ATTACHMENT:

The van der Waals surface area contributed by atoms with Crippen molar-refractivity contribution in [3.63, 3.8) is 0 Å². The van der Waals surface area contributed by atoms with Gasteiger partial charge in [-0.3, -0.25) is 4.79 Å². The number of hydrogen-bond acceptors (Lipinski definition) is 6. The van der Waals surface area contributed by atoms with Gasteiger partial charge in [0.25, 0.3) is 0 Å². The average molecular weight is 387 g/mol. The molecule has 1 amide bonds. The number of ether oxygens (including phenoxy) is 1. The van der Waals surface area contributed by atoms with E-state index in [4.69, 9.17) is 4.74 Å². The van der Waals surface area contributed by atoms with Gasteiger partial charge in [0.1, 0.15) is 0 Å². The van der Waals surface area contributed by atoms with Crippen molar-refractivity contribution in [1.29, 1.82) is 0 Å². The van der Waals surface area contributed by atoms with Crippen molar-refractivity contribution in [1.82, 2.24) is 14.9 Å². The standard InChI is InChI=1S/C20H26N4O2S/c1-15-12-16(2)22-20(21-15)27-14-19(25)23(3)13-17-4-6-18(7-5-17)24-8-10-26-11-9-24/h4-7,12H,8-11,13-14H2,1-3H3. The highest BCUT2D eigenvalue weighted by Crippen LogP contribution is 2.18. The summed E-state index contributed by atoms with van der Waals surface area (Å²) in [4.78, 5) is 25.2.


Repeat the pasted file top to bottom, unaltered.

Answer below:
The van der Waals surface area contributed by atoms with Crippen molar-refractivity contribution in [3.63, 3.8) is 0 Å². The van der Waals surface area contributed by atoms with Gasteiger partial charge in [-0.3, -0.25) is 4.79 Å². The number of hydrogen-bond acceptors (Lipinski definition) is 6. The van der Waals surface area contributed by atoms with Gasteiger partial charge in [0.25, 0.3) is 0 Å². The average molecular weight is 387 g/mol. The molecule has 1 amide bonds. The number of ether oxygens (including phenoxy) is 1. The van der Waals surface area contributed by atoms with E-state index in [4.69, 9.17) is 4.74 Å². The van der Waals surface area contributed by atoms with Gasteiger partial charge in [0.1, 0.15) is 0 Å². The van der Waals surface area contributed by atoms with Crippen molar-refractivity contribution in [1.29, 1.82) is 0 Å². The van der Waals surface area contributed by atoms with Crippen molar-refractivity contribution in [1.82, 2.24) is 14.9 Å². The standard InChI is InChI=1S/C20H26N4O2S/c1-15-12-16(2)22-20(21-15)27-14-19(25)23(3)13-17-4-6-18(7-5-17)24-8-10-26-11-9-24/h4-7,12H,8-11,13-14H2,1-3H3. The highest BCUT2D eigenvalue weighted by Crippen LogP contribution is 2.18. The summed E-state index contributed by atoms with van der Waals surface area (Å²) in [4.78, 5) is 25.2.